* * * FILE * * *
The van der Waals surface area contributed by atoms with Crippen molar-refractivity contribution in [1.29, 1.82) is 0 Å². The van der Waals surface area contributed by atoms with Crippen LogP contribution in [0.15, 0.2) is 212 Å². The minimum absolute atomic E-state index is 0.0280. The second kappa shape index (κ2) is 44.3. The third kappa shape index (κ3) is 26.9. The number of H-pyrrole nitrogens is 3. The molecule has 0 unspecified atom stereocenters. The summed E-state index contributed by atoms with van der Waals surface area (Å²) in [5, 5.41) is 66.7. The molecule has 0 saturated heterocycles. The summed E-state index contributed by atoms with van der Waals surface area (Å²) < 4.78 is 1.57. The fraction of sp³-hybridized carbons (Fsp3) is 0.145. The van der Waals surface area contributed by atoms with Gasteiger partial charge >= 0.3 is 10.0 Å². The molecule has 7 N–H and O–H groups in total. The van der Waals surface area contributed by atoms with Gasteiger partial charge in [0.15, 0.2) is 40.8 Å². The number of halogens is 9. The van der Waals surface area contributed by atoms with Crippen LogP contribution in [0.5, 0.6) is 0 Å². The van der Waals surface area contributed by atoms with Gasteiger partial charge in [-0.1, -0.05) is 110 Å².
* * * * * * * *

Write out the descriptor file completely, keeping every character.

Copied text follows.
The van der Waals surface area contributed by atoms with Crippen molar-refractivity contribution in [1.29, 1.82) is 0 Å². The van der Waals surface area contributed by atoms with Crippen LogP contribution in [0.15, 0.2) is 212 Å². The minimum absolute atomic E-state index is 0.0280. The second kappa shape index (κ2) is 44.3. The third kappa shape index (κ3) is 26.9. The number of H-pyrrole nitrogens is 3. The molecule has 0 unspecified atom stereocenters. The summed E-state index contributed by atoms with van der Waals surface area (Å²) in [5, 5.41) is 66.7. The molecule has 0 saturated heterocycles. The summed E-state index contributed by atoms with van der Waals surface area (Å²) < 4.78 is 1.57. The fraction of sp³-hybridized carbons (Fsp3) is 0.145. The van der Waals surface area contributed by atoms with Gasteiger partial charge >= 0.3 is 10.0 Å². The molecule has 7 N–H and O–H groups in total. The van der Waals surface area contributed by atoms with Gasteiger partial charge in [0.15, 0.2) is 40.8 Å². The number of halogens is 9. The van der Waals surface area contributed by atoms with Crippen LogP contribution in [0.5, 0.6) is 0 Å². The van der Waals surface area contributed by atoms with Gasteiger partial charge in [-0.1, -0.05) is 110 Å².